Sound Recording Basics
Microphones in the Camera
To start off with the basics of sound recording, it is easy to assume that if the microphone on your video camera — most likely your smart phone — is working, your audio will be fine. However, sound always sounds different to the camera microphone than it does to your ears. The microphone on your camera is like the ear of a dog: it picks up all these sounds that you can’t!
So how do YOU hear all those sounds that the microphone hears? Plug in or bluetooth your headphones.
Use headphones to monitor sound while recording – If you plug them into your camera, you can hear exactly what the microphone is picking up – the sound of the camera running, the wind, music in the background, fans, refrigerators humming, etc.
Smart Phones Tips – To get the most out of the mics on your smart phones, first know where the mic actually is and be sure it is pointing toward your subject. Before you start recording, mute the smart phone or put it in ‘airplane mode’ so that the pings of incoming messages don’t interrupt your recording. Finally, check Settings and see if there are ways to increase audio quality. For example, in iOS phone, in Settings, there is a Voice Memos section. Go to Audio Quality and change the setting to ‘Lossless.’
Distance to the actor – Now that you know that the microphone on your camera will pick up all the sound in the area, you need to stay pretty close to your actors. The further away your actor is from the camera, the more sound with which that voice has to compete.
External microphones- One solution to all the distracting sound that may be drowning out the actor’s voices is to borrow or purchase external microphones. Why? Because external microphones are designed to move where the actor goes, staying close to their voice.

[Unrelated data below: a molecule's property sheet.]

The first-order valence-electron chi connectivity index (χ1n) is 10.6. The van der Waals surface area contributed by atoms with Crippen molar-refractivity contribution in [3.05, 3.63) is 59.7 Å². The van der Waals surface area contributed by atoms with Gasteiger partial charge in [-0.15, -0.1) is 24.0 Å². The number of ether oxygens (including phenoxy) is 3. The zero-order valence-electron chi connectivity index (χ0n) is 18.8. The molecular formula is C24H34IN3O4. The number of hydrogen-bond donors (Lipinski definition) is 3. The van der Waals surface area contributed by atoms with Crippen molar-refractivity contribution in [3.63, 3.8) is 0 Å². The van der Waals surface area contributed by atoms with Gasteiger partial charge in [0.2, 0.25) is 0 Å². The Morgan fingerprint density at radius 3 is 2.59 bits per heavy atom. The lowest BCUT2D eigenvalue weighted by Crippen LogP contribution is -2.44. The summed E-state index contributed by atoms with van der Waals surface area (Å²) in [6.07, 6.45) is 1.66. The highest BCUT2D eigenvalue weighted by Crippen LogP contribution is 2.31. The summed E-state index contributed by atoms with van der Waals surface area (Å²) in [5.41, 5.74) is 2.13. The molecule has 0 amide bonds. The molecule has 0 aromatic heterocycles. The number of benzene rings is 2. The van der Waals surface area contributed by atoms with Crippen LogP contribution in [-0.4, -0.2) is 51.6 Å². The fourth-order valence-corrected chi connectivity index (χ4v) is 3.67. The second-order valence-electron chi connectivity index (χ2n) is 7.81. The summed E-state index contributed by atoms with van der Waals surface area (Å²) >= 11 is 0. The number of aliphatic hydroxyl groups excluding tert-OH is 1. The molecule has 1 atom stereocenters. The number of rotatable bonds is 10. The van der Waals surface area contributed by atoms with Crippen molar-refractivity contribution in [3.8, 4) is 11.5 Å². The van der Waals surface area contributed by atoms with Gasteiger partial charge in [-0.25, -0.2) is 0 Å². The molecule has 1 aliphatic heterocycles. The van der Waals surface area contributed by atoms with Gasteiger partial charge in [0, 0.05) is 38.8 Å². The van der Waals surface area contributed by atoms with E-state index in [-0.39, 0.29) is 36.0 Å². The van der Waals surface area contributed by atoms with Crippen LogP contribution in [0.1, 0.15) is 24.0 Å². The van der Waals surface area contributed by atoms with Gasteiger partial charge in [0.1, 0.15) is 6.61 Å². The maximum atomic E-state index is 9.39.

One example is a wired or wireless lapel microphone or Lavalier mic. Lapel microphones are small, unobtrusive, and can be clipped to an actor’s shirt. The advantage of wireless lapel mics:
1) The actor can walk far away from the camera and the sound will still sound great.
2) The lapel mics do a decent job of not recording all the distracting ‘ambient sound’ – the wind or waves crashing or cars driving by. They just capture the actor’s voice.
Another option to consider, of course, is the hand held mic, like you see reporters using.
The Wind – Still, your biggest nemesis in sound recording is probably going to be WIND. So be sure that you mic has a ‘windscreen’. Windscreens are those fuzzy, foam rubber covers that slip over mics that serve as a barrier between the wind and the recording structure inside the mic.
Ambient Sound – Filmmakers are always talking about ‘ambient sound’. What is this? It is the ‘sound’ that the room or environmental setting makes. If inside a restaurant, that sound may include the hum of conversation, utensils clanging and some music in the background. If inside a living room, that sound may just include the faint vibrations of the furnace in the basement (this is also called room tone). If on a meadow, that sound may include the wind, the birds and a car driving on a road a half-mile away.
Ambient sound isn’t good when it interferes with voice recording. Ambient sound is good when it is helping to set the tone or atmosphere of the scene. Either way, you need it.
All filmmakers want to record a minute of Ambient Sound…where everyone just stands there, doesn’t speak and quietly listens…to the sound of the place. Why? Because if you need to add a line that takes place in that restaurant, living room or meadow, you will need to convince your listeners/viewers that that line was spoken there…and not in your basement! So you record the line, and then mix it with the ambient sound track.